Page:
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Dong Quai (tang kuei)

What is dong quai?

Like fennel, dong quai (also known as tang keui or Chinese angelica) is a member of the celery family. A small, perennial herb found in Japan and the western regions of China, dong quai typically grows in ravines, river banks and coastal areas.

The root of dong quai is considered one of the most honored and respected herbs in China. Experts believe it has been used in Asia for a minimum of 2,000 years to treat everything from circulatory problems to liver and respiratory conditions.

Why do we need dong quai? What is it used for?

Dong quai is traditionally believed to have a balancing effect on the female hormonal system; however, studies have yet to prove that it has any hormone-like actions. Recent studies show that dong quai dilates blood vessels, which can reduce blood pressure. It has also shown to improve oxygen utilization in the liver, and increases the metabolism of glutamic acid and cysteine.

Limited studies have employed dong quai as a means to promote formation of red blood cells, especially in patients with kidney problems. However, further studies need to be performed to confirm these findings.

How much dong quai should I take?

Three to four grams a day of dong quai are recommended for women.

What forms of dong quai are available?

Powdered dong quai root is available in several forms, including capsules, tablets, tinctures and extracts. It can also be used as a tea.

What can happen if I take too much dong quai? Are there any interactions I should be aware of? What precautions should I take?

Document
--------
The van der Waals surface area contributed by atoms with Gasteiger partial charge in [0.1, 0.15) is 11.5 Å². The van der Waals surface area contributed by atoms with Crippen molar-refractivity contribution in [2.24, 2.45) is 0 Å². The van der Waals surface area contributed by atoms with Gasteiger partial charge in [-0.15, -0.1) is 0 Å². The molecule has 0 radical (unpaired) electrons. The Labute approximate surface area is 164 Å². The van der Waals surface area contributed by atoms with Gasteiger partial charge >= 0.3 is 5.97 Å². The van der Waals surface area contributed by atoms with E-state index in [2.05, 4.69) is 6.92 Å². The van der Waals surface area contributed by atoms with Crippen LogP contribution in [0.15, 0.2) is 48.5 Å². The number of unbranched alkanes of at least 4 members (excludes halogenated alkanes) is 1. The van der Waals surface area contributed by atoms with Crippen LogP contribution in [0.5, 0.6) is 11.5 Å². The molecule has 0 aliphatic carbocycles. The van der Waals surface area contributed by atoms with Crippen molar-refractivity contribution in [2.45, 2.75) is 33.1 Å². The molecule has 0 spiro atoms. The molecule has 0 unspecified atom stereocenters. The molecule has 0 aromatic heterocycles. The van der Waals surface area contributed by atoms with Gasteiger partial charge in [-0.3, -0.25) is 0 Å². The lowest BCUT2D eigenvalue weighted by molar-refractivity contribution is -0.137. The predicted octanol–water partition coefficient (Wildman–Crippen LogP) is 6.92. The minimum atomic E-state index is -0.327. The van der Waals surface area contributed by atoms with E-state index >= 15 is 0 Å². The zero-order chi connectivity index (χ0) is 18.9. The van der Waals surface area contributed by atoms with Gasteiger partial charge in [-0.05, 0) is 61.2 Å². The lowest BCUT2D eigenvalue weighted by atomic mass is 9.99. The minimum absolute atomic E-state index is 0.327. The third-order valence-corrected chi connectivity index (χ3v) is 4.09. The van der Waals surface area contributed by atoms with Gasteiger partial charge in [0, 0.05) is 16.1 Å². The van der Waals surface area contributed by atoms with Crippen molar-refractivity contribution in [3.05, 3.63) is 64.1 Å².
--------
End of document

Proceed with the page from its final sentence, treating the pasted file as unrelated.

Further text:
Dong quai is considered to be of extremely low toxicity. Nevertheless, some side-effects have been reported. Persons taking the herb may become more sensitive to sunlight if they are fair-skinned.

Dong quai may also interact with certain medications, including anti-inflammatories, diuretics and some lithium-based drugs. People with diabetes or menorrhagia, or women who are pregnant or lactating, should not take dong quai.

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  • Bradley RR, Cunniff PJ, Pereira BJG, Jaber BL. Hematopoietic effect of radix angelicae sinensis in a hemodialysis patient. Am J Kidney Dis 1999;34:349—54.
  • Foster S, Chongxi Y. Herbal Emissaries. Rochester, VT: Healing Arts Press, 1992, pp. 65-72.
  • Hirata JD et al. Does dong quai have estrogenic effects in postmenopausal women? A double-blind, placebo-controlled trial. Fertil Steril 1997;68:981—6.
  • Newall CA, Anderson LA, Phillipson JD. Herbal Medicines: A Guide for Health-Care Professionals. London: Pharmaceutical Press, 1996, pp. 28—9.
  • Qi-bing M, Jing-yi T, Bo C. Advance in the pharmacological studies of radix angelica sinensis (oliv) diels (Chinese danggui). Chin Med J 1991;104:776-81.


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